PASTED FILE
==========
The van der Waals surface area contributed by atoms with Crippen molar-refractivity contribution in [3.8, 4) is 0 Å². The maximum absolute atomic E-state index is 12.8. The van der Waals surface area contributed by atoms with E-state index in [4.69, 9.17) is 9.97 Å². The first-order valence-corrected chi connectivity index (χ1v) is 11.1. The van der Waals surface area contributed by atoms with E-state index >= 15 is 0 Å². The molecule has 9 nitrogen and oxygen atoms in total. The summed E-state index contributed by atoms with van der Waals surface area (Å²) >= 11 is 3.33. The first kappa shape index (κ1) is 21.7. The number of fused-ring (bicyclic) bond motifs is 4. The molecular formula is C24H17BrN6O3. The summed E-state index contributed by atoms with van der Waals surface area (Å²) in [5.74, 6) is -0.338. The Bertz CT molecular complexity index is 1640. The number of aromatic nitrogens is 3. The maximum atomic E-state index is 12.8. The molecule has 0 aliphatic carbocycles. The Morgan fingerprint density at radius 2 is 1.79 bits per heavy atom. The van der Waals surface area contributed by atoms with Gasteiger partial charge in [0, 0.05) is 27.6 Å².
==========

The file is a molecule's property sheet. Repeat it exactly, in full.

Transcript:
The van der Waals surface area contributed by atoms with Crippen molar-refractivity contribution in [3.8, 4) is 0 Å². The maximum absolute atomic E-state index is 12.8. The van der Waals surface area contributed by atoms with E-state index in [4.69, 9.17) is 9.97 Å². The first-order valence-corrected chi connectivity index (χ1v) is 11.1. The van der Waals surface area contributed by atoms with E-state index >= 15 is 0 Å². The molecule has 9 nitrogen and oxygen atoms in total. The summed E-state index contributed by atoms with van der Waals surface area (Å²) >= 11 is 3.33. The first kappa shape index (κ1) is 21.7. The number of fused-ring (bicyclic) bond motifs is 4. The molecular formula is C24H17BrN6O3. The summed E-state index contributed by atoms with van der Waals surface area (Å²) in [5.74, 6) is -0.338. The Bertz CT molecular complexity index is 1640. The number of aromatic nitrogens is 3. The maximum atomic E-state index is 12.8. The molecule has 0 aliphatic carbocycles. The Morgan fingerprint density at radius 2 is 1.79 bits per heavy atom. The van der Waals surface area contributed by atoms with Gasteiger partial charge in [0, 0.05) is 27.6 Å².